REPLY
  • December 8, 2019 at 4:45 am
    Carolyn

    What is the font that you used for this?

    REPLY
  • December 8, 2019 at 4:19 pm
    Jennifer Allen

    This is AMAZING!!! I had no idea screen printing could be this easy. How many times can you use the same design on the screen?
    Thanks so much for being so generous with your ideas and talents!!
    Jennifer

    REPLY
    • December 9, 2019 at 3:20 am
      Kayla

      Thank you!! I’m so happy you found my post helpful. You can reuse the same design on the screen multiple times! I’d say 20-30 times with no issue.

      REPLY
  • January 13, 2020 at 4:04 pm
    Meri

    I have been wanting to try screen printing for awhile – you’ve made it look so easy and now I can’t wait to try it out! Thanks for the great directions!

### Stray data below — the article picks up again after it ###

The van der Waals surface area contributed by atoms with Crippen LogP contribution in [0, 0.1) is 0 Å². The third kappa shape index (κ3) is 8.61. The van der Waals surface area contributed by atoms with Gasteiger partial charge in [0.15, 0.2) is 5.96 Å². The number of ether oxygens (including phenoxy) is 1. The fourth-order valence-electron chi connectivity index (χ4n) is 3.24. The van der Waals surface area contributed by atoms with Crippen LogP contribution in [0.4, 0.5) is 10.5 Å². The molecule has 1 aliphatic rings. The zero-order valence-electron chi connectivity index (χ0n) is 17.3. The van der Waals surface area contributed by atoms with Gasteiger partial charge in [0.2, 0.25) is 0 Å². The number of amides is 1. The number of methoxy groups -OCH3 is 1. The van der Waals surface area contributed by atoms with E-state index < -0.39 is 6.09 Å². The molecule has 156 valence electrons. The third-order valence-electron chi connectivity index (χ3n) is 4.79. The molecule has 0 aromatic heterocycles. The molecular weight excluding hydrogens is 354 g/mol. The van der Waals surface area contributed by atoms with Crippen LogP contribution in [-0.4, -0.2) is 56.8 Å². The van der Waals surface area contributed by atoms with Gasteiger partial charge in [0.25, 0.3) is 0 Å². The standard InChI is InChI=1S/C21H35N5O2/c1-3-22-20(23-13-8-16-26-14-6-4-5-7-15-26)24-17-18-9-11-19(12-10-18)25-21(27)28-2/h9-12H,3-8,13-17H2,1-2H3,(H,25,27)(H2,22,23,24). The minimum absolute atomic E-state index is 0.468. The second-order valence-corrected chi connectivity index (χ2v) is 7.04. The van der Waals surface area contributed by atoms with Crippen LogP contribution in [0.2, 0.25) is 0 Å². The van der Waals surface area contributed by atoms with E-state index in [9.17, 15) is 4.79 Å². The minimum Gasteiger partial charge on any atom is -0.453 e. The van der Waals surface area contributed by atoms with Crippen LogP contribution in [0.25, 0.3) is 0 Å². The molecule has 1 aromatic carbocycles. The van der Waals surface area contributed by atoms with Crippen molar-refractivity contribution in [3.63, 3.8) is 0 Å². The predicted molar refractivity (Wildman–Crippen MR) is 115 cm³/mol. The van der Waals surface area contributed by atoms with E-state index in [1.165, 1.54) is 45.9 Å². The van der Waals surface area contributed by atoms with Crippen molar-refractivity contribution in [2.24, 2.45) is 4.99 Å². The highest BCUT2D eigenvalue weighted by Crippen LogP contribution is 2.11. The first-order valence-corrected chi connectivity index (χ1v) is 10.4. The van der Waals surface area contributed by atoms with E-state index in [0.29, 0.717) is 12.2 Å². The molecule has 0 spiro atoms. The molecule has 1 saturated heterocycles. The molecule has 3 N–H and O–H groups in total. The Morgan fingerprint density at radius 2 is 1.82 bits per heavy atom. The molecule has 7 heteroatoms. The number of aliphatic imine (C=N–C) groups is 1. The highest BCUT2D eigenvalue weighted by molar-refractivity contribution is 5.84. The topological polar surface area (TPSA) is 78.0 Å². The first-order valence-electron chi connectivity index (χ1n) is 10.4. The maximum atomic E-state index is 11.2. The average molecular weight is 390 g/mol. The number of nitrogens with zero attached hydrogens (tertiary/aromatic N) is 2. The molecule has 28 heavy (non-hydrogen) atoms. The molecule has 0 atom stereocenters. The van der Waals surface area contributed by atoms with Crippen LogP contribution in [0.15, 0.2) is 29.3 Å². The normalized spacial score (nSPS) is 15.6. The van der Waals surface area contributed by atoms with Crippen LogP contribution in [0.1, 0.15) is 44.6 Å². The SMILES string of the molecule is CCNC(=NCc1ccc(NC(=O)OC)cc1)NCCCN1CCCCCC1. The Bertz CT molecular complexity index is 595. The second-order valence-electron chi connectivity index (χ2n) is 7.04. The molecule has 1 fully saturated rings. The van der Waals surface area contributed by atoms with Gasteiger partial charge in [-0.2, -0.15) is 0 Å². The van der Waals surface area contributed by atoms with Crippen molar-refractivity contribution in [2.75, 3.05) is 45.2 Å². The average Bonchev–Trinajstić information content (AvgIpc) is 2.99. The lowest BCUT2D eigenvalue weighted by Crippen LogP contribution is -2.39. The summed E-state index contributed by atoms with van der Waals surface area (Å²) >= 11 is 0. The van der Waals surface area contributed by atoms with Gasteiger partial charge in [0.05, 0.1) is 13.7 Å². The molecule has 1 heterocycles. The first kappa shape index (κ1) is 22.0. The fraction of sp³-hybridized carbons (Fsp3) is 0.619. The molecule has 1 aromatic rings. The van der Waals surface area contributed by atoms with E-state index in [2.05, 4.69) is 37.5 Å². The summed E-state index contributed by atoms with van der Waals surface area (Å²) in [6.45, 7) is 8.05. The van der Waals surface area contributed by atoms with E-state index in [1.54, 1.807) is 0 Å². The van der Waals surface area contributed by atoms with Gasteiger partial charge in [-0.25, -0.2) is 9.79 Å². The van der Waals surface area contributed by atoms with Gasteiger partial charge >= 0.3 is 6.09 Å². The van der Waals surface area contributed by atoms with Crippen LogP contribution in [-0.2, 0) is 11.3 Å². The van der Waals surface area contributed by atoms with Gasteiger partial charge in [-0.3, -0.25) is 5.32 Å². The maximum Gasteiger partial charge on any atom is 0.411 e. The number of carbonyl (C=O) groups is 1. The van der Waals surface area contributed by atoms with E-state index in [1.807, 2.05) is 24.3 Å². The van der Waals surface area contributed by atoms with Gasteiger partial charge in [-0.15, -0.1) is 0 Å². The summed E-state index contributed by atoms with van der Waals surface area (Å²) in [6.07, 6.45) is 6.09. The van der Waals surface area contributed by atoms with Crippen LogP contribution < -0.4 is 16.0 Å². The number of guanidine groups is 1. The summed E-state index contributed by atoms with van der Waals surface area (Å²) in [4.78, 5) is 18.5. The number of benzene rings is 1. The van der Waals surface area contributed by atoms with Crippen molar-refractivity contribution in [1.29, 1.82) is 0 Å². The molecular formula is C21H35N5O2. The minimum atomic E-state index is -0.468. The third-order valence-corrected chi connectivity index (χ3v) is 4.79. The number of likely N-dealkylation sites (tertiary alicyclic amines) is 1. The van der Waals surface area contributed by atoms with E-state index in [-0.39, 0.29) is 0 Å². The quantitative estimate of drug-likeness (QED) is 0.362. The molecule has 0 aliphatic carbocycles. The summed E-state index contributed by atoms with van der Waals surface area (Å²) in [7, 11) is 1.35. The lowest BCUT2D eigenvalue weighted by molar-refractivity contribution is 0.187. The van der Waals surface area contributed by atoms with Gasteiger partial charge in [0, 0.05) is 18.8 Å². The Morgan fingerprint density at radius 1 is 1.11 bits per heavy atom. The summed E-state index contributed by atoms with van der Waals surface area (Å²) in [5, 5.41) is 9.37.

REPLY
    • January 14, 2020 at 9:12 pm
      Kayla

      Yay, thank you!! So happy the post was helpful!

      REPLY
  • January 21, 2020 at 2:45 pm
    Amy

    This is great! Can you clean your screen with the vinyl on it so that you can print more of the same design at a later date?

    REPLY
    • January 24, 2020 at 2:55 pm
      Kayla

      You can! I just use the sprayer in my kitchen sink and I spray the ink off of the non sticky side of the vinyl.

      REPLY
  • April 17, 2020 at 2:09 pm
    Maria

    I LOVE this tutorial. Thank you for the simple and easy step-by-step!

    Cheers,

    Maria

    REPLY
    • April 19, 2020 at 2:12 pm
      Kayla

      Yay!! Thank YOU!

      REPLY
      • April 26, 2020 at 1:58 am
        Dakota

        How do you save the stencil at the end?

      • April 29, 2020 at 12:50 pm
        Kayla

        Save it so that you can reuse it? You’ll have to carefully wash the ink off of the screen and leave the stencil attached.

  • May 2, 2020 at 3:30 am
    Christina

    This was great!! I followed step by step and the results were perfect. Only struggle was getting transfer tape off of vinyl without risk of messing it up.